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The benefits of legumes and pulses

Legumes and pulses are the future and the now. It’s bonkers that they have a ‘yuck’ reputation because they’re not only delicious, versatile and cheap but they’re right at the important base of the food pyramid because of their nutrition benefits. Not only that but they have a HUGE shelf life.

Other countries know

Pulses are eaten with gusto in loads of other cuisines all over the world, yet in the UK they’re under-exploited. We simply don’t eat enough of them, unless they’re slathered in a tomato sauce straight outta’ the tin as in baked beans. But, joyously, people in the UK are starting to eat more beans, lentils and chickpeas – and there is even a UK producer now, Hodmedods, so things are looking up.

Factoid: Legumes are the ‘fruit’ of a pod-plant, such as peas and broad beans – the ‘green’ and fresh crops. Pulses are the dried seeds of those plants, such as lentils. I’m just going to refer to them as pulses for the rest of this article.

What are the nutritional benefits of pulses?

Small but mighty! Pulses are incredibly rich in nutritional value, densely packed with micronutrients; iron, calcium, magnesium, zinc, potassium and in particular Folate – essential for everyone but in particular for pregnant women or anyone trying to conceive.

They’re also a brilliant form of protein and when you combine them with grains – such as a lentil curry with rice, or beans on toast, or a hummus wrap – you get a complete protein. Fabulous! Lower in calories and fat than most other proteins too, such as meat and dairy AND they help keep blood sugar steady as a rock.

Better for the planet as well as for you

Swapping meat and other proteins to more pulses helps to reduce greenhouse gases. They don’t need artificially fertilising as they do it themselves; they use half to one tenth of the water than meat production; they benefit soil health and don’t disturb deeper water layers in soil. Plus they can feed far more people per hectare than keeping livestock on the same amount of land. Only thing is they’re often brought from other countries so the food mileage is a factor – see Hodmedods above though!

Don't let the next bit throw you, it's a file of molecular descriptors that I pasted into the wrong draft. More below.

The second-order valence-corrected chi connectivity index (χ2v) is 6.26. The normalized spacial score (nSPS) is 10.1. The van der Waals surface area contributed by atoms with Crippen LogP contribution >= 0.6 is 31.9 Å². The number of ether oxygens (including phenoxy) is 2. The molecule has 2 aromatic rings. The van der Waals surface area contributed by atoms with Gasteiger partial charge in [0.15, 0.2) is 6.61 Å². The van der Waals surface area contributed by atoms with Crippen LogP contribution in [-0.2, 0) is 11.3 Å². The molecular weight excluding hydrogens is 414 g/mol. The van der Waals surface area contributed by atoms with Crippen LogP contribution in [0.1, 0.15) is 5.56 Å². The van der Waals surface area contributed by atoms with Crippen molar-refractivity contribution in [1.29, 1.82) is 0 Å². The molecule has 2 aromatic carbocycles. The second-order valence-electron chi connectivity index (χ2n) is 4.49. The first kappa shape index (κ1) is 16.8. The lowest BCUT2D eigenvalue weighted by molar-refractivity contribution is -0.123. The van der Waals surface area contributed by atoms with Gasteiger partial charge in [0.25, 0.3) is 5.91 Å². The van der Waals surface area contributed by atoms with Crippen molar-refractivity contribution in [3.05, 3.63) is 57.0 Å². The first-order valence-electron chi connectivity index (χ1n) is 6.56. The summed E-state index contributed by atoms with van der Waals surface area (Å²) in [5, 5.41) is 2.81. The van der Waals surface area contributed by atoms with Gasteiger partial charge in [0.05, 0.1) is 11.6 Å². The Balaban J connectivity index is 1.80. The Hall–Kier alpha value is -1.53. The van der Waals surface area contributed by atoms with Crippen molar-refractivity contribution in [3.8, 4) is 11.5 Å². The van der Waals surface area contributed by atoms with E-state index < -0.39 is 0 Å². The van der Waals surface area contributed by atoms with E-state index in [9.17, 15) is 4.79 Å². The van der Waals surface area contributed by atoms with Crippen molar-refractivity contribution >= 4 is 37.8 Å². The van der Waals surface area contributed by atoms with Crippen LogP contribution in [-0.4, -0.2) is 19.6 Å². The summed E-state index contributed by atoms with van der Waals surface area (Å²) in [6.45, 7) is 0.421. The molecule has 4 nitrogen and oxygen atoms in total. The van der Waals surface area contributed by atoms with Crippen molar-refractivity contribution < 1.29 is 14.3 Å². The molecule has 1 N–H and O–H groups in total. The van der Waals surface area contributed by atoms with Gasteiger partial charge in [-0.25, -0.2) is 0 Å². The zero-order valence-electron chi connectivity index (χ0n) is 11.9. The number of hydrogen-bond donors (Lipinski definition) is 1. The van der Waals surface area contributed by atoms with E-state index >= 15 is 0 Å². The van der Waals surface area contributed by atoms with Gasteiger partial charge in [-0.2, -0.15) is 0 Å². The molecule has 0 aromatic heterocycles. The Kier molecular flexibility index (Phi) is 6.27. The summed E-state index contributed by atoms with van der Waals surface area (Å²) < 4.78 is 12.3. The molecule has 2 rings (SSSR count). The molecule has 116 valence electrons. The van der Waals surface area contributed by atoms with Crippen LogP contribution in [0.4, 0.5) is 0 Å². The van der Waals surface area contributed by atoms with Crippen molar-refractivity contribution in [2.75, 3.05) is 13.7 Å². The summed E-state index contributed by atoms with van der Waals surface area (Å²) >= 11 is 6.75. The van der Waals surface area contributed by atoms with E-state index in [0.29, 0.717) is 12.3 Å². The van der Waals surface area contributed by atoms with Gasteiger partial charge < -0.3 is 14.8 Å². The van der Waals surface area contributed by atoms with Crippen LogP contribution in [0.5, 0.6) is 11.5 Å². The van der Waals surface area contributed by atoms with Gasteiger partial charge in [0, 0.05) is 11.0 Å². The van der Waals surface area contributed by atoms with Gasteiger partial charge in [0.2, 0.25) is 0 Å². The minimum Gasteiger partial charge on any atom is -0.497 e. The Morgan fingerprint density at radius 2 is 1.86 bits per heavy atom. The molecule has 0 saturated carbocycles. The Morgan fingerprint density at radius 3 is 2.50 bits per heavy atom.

Prebiotic effect

Pulses are one of the favourite foods of your friendly gut bacteria. The happy critters thrive on their fibre, chomping down on it and having a pulse party. These tiny friendly gutfolk keep you healthy and feeling good right through your system. A sick gut is a sick body and brain – feed them better and help them thrive and reproduce with pulses!


There are five so called ‘Blue Zones’ in the world. They’re the places where people’s life expectancy is hugely longer than most, and the number of people living to more than 100 years old is much greater. In all five of these regions pulses are a staple in the form of soups, stews, hummus and other delicious and cheap recipes and meals.

Tinned vs dried

Both tinned and dried pulses have their advantages and disadvantages. Dried are cheaper but require time to prepare, tinned are ready when you are. Dried pulses lose some of their vitamin C but tinned retain more of it. Tins are heavier to transport so they use more fuel but dried often come wrapped in plastic. At any rate, all pulses come out better for your health, your pocket and the environment than most other protein forms.

Go beyond baked beans and eat more legumes and pulses

Tins of baked beans have their place but if that’s that only pulse in your life then you – and your gut – are missing out on a massive range of nutrients. It’s really easy to up your pulse game:

  • add blanched peas to your salads
  • next time you’re making spag bol, try it with lentils instead
  • make beans on toast from scratch (because the tom sauce in tinned beans usually has loads of sugar)
  • you’re already eating kidney beans in your chillis, but try substituting them with another type like black eye beans, haricot or chickpeas because your gut LOVES variety

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Thank you for reading this article. Please note that while we share a lot of awesome information and research you should be aware our articles are strictly for informational purposes and do not constitute medical advice intended to diagnose, cure, treat or prevent any disease.

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